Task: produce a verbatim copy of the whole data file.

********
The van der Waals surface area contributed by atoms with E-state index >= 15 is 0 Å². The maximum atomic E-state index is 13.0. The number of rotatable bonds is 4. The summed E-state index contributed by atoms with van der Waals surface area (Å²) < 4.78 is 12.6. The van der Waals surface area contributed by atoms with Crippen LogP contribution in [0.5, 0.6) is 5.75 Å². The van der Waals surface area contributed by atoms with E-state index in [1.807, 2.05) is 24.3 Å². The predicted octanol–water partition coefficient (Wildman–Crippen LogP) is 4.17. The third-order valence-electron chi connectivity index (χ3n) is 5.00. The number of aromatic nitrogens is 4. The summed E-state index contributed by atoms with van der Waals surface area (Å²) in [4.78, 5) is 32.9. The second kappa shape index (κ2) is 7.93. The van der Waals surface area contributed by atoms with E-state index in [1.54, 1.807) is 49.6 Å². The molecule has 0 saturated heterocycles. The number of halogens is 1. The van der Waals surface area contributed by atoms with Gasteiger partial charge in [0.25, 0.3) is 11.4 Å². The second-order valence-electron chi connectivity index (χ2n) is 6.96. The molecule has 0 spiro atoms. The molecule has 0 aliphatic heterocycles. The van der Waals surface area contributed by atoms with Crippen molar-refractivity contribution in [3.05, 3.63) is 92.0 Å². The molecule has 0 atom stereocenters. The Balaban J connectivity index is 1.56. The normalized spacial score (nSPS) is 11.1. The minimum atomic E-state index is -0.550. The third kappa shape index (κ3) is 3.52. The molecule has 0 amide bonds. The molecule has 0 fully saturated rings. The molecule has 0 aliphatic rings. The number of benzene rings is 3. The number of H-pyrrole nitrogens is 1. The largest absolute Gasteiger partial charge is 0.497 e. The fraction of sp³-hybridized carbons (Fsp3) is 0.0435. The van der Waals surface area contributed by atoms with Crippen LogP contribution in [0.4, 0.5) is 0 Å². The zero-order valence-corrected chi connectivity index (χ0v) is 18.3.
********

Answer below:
The van der Waals surface area contributed by atoms with E-state index >= 15 is 0 Å². The maximum atomic E-state index is 13.0. The number of rotatable bonds is 4. The summed E-state index contributed by atoms with van der Waals surface area (Å²) < 4.78 is 12.6. The van der Waals surface area contributed by atoms with Crippen LogP contribution in [0.5, 0.6) is 5.75 Å². The van der Waals surface area contributed by atoms with E-state index in [1.807, 2.05) is 24.3 Å². The predicted octanol–water partition coefficient (Wildman–Crippen LogP) is 4.17. The third-order valence-electron chi connectivity index (χ3n) is 5.00. The number of aromatic nitrogens is 4. The summed E-state index contributed by atoms with van der Waals surface area (Å²) in [4.78, 5) is 32.9. The second kappa shape index (κ2) is 7.93. The van der Waals surface area contributed by atoms with E-state index in [1.54, 1.807) is 49.6 Å². The molecule has 0 saturated heterocycles. The number of halogens is 1. The van der Waals surface area contributed by atoms with Gasteiger partial charge in [0.25, 0.3) is 11.4 Å². The second-order valence-electron chi connectivity index (χ2n) is 6.96. The molecule has 0 spiro atoms. The molecule has 0 aliphatic heterocycles. The van der Waals surface area contributed by atoms with Crippen molar-refractivity contribution in [3.05, 3.63) is 92.0 Å². The molecule has 0 atom stereocenters. The Balaban J connectivity index is 1.56. The normalized spacial score (nSPS) is 11.1. The minimum atomic E-state index is -0.550. The third kappa shape index (κ3) is 3.52. The molecule has 0 amide bonds. The molecule has 0 fully saturated rings. The molecule has 0 aliphatic rings. The number of benzene rings is 3. The number of H-pyrrole nitrogens is 1. The largest absolute Gasteiger partial charge is 0.497 e. The fraction of sp³-hybridized carbons (Fsp3) is 0.0435. The van der Waals surface area contributed by atoms with Crippen LogP contribution in [0.4, 0.5) is 0 Å². The zero-order valence-corrected chi connectivity index (χ0v) is 18.3.